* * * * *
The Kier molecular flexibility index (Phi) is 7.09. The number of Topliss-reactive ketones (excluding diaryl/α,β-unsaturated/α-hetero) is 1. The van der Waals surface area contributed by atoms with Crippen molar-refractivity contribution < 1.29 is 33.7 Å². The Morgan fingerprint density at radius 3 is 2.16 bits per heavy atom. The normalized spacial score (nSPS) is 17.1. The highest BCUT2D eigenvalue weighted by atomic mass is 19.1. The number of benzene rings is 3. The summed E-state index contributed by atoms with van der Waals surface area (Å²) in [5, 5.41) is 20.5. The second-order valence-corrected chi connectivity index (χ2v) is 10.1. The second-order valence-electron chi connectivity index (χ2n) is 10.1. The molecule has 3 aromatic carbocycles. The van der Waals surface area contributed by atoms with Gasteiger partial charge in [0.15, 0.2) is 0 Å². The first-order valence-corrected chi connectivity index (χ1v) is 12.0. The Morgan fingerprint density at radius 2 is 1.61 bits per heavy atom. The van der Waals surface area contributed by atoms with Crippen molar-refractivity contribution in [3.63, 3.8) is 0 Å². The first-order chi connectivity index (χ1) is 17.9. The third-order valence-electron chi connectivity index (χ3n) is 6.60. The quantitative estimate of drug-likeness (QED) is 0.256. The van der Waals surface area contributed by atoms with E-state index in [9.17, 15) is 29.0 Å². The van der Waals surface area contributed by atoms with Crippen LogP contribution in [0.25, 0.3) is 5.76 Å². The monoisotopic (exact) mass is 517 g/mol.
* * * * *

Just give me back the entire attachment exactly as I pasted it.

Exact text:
The Kier molecular flexibility index (Phi) is 7.09. The number of Topliss-reactive ketones (excluding diaryl/α,β-unsaturated/α-hetero) is 1. The van der Waals surface area contributed by atoms with Crippen molar-refractivity contribution < 1.29 is 33.7 Å². The Morgan fingerprint density at radius 3 is 2.16 bits per heavy atom. The normalized spacial score (nSPS) is 17.1. The highest BCUT2D eigenvalue weighted by atomic mass is 19.1. The number of benzene rings is 3. The summed E-state index contributed by atoms with van der Waals surface area (Å²) in [5, 5.41) is 20.5. The second-order valence-corrected chi connectivity index (χ2v) is 10.1. The second-order valence-electron chi connectivity index (χ2n) is 10.1. The molecule has 3 aromatic carbocycles. The van der Waals surface area contributed by atoms with Gasteiger partial charge in [0.15, 0.2) is 0 Å². The first-order valence-corrected chi connectivity index (χ1v) is 12.0. The Morgan fingerprint density at radius 2 is 1.61 bits per heavy atom. The van der Waals surface area contributed by atoms with Crippen molar-refractivity contribution in [3.63, 3.8) is 0 Å². The first-order chi connectivity index (χ1) is 17.9. The third-order valence-electron chi connectivity index (χ3n) is 6.60. The quantitative estimate of drug-likeness (QED) is 0.256. The van der Waals surface area contributed by atoms with E-state index in [9.17, 15) is 29.0 Å². The van der Waals surface area contributed by atoms with Crippen LogP contribution in [0.25, 0.3) is 5.76 Å². The monoisotopic (exact) mass is 517 g/mol.